Despite all the difficulties in predicting the future of the Union, the new developments in public administration can without doubt contribute significantly to further improvements in the implementation of environmental policy and law: to what extent will depend on the development of the Union, the judicious choice of methods and the ability and capability of the authorities to adapt to new circumstances. The scope of the new developments and their impact on the capacity of the public administrations to steer policies efficiently and effectively remains unclear, but certainly the era of the state - and within it public administration - is not over yet.65 "Government will likely neither expand nor contract a great deal but it will certainly change."66 So will the implementation of European environmental law. In the future, it seems, national administrations will become much more inventive and will use the full range of instruments and tools to apply and enforce community law. The crucial question will be to find the right mix between incentives (carrots) and threats (sticks).
Despite all criticism, it seems that regulation will not disappear. Regulation remains central to policies of nation-states since the reason for it (market failure or establishment of markets, redistribution tasks, non-market tasks or the need to promote collective values or democratic aspirations, achieving cooperation and integration, the need to provide information, etc.) is likely not to change.67. Regulation is also the product of private sector demands (currently especially in the field of antitrust enforcement, international trade and standard-setting in biotechnology, etc.), and this is likely to continue.68 However, the problems surrounding regulation have led many to look for generic solutions. The regulatory state, it seems, is not so much the problem as is the search for the right mixture of centralised and decentralised approaches, incentives and threats, flexibility and strictness, etc.
At present, most shortcomings in implementing the provisions of Community law include failures to notify, to establish programmes, to set up authorities, to inform the public, to monitor, etc. All these failures constitute legal violations in implementing Community law, but not all will harm the environment (or public health) and not all constitute a serious breach of Community law. Environmental administrators may find it possible to remove 90 per cent of a river's industrial effluent, but when they seek to remove the final 10 per cent of the pollutant they face mounting difficulties. At that point, costs begin to rise and inspectors meet strong resistance from firms and enforcement problems may become so serious that the programme ends up being less effective than if the ministry/agency/commission had begun with a more modest goal.69 Beyond this, the discussion suggests that regulators (in this case, the Commission) should aim at worst cases. One solution would therefore be, that levels of acceptable compliance should be agreed upon. Chayes, Handler Chayes and Mitchell propose that under "most circumstances, strict and immediate compliance with every provision of an agreement is neither necessary nor feasible."70.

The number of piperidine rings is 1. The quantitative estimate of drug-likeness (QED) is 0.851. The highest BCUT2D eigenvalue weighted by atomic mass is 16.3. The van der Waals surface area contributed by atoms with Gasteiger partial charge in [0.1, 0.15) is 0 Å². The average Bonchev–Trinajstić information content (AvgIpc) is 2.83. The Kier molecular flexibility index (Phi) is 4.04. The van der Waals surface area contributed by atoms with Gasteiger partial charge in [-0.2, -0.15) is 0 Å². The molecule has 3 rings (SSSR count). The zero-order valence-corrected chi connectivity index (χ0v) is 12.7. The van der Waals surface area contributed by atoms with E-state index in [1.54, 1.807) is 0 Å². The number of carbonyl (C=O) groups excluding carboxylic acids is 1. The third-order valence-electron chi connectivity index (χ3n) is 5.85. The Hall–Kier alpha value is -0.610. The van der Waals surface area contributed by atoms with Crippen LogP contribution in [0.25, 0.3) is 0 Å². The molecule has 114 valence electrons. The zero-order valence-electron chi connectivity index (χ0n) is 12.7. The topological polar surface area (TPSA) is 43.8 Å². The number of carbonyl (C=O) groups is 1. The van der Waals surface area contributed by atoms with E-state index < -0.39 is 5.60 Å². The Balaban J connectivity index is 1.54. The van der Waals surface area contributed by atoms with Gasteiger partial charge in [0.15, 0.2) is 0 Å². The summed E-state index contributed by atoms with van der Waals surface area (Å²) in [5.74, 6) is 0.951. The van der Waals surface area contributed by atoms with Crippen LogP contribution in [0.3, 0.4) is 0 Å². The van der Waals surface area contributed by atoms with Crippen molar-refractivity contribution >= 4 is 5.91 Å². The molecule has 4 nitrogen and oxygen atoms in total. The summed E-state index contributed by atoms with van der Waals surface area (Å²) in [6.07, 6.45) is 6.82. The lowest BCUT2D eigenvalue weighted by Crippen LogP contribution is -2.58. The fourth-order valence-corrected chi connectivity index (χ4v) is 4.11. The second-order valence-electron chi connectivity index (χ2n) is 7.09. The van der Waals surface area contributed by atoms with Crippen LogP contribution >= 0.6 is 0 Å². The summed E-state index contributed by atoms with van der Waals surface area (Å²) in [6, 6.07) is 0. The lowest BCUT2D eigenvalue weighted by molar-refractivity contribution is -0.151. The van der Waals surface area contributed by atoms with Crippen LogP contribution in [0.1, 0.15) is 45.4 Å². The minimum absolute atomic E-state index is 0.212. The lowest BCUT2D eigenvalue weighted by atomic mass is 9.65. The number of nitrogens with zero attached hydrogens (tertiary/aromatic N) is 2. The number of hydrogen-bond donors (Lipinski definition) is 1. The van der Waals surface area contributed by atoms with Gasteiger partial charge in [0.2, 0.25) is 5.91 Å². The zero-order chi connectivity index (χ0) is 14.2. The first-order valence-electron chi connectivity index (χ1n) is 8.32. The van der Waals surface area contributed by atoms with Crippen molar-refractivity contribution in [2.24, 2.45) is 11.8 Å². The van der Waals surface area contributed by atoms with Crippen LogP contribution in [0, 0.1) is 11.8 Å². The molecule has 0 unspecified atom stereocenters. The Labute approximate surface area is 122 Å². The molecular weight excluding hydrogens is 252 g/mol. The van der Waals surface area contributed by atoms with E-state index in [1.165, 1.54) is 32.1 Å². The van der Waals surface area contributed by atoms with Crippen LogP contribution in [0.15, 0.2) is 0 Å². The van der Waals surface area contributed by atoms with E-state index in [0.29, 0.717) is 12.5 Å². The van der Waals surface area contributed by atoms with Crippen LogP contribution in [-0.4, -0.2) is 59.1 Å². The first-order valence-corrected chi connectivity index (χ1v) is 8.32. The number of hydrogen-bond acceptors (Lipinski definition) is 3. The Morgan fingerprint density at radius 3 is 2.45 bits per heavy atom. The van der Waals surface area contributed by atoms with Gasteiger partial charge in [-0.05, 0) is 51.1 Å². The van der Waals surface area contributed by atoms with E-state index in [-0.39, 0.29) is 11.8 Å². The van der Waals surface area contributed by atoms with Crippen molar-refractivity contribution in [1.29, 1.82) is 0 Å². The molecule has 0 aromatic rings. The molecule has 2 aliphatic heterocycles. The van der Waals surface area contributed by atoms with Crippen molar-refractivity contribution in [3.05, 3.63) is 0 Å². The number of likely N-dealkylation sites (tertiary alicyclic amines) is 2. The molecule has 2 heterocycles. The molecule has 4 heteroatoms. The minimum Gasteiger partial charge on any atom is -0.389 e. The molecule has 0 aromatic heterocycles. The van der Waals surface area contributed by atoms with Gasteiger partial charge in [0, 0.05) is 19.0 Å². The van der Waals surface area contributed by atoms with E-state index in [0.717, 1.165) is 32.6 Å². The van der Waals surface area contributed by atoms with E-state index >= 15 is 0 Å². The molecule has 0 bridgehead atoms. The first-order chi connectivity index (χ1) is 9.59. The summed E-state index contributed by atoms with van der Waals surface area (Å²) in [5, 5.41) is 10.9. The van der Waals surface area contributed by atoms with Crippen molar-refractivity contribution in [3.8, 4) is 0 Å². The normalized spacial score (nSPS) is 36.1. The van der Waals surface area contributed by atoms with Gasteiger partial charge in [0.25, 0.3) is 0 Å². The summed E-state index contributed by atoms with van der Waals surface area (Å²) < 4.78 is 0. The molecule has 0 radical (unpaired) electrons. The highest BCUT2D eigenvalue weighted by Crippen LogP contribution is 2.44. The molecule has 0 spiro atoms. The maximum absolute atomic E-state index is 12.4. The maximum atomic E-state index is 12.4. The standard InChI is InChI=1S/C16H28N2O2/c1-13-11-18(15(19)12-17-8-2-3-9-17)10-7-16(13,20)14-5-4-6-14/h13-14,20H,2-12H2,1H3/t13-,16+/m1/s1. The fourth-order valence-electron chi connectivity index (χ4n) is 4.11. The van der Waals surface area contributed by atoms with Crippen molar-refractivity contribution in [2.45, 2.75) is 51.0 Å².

However, such a strategy would involve a number of drawbacks. The conclusion that implementation will never be perfect is inadequate, since a number of possible solutions to improve the situation have not been evaluated yet, or even tried out. Regulators have a duty to strive for the best solutions in implementing public policies. Deciding upon acceptable levels of compliance would also be in contravention of the case-law of the ECJ which requires "correct and detailed implementation". And what constitutes acceptable levels of compliance? Such an agreement is hard to make and would open doors for endless discussions. Finally, it would legitimate infringements and - consequently - not so much improve the situation, as worsen it.